Hagai Netzer of Tel Aviv University's School of Physics and Astronomy, working with colleagues in China and France, says radiation emitted in the vicinity of black holes could be used to measure those distances, which translate into seeing far into the past of the universe and being able to estimate its rate of expansion at a very young age.
Material drawn into massive black holes in the center of galaxies heats up and emits a huge amount of radiation -- up to a thousand times the energy produced by a large galaxy containing 100 billion stars -- which can be seen from very far distances, Netzer said.
Detecting this energy, it's possible to infer the distance to the black hole itself and the time in the history of the universe when the energy was emitted, he said.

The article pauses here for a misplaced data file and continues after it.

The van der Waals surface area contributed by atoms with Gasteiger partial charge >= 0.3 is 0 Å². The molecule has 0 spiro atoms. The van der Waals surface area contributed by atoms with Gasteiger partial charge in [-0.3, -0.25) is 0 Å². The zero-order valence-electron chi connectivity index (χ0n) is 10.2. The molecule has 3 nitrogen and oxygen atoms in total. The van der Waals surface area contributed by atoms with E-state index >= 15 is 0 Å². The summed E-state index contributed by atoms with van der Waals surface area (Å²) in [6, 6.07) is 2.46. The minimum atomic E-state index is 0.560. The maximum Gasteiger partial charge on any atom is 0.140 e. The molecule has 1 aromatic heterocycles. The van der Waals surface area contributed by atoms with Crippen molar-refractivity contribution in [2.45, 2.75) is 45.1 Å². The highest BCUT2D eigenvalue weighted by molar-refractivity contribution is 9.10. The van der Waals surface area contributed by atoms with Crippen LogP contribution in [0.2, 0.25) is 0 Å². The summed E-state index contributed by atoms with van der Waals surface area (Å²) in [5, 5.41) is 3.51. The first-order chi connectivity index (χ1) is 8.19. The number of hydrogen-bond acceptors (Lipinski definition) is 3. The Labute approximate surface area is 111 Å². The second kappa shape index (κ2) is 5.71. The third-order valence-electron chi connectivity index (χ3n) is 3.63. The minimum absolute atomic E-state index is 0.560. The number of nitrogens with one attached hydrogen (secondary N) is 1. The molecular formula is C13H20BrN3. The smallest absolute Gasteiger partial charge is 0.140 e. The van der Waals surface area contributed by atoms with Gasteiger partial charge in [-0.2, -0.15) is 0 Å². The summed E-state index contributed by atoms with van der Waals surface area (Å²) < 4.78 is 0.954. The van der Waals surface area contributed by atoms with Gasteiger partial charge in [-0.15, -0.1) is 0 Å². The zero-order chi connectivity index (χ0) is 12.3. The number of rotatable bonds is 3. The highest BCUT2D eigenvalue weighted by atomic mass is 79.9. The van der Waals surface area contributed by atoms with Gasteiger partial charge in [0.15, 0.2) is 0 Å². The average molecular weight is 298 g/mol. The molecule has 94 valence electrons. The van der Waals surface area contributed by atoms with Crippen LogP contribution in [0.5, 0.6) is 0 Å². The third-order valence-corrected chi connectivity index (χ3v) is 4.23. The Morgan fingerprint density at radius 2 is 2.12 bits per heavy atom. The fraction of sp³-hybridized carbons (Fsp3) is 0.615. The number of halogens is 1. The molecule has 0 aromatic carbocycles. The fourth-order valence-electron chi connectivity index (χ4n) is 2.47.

The ability to accurately measure far-off distances has the potential to unravel some of the greatest mysteries of the universe, which is approximately 14 billion years old.
"When we are looking into a distance of billions of light years, we are looking that far into the past," Netzer said. "The light that I see today was first produced when the universe was much younger."
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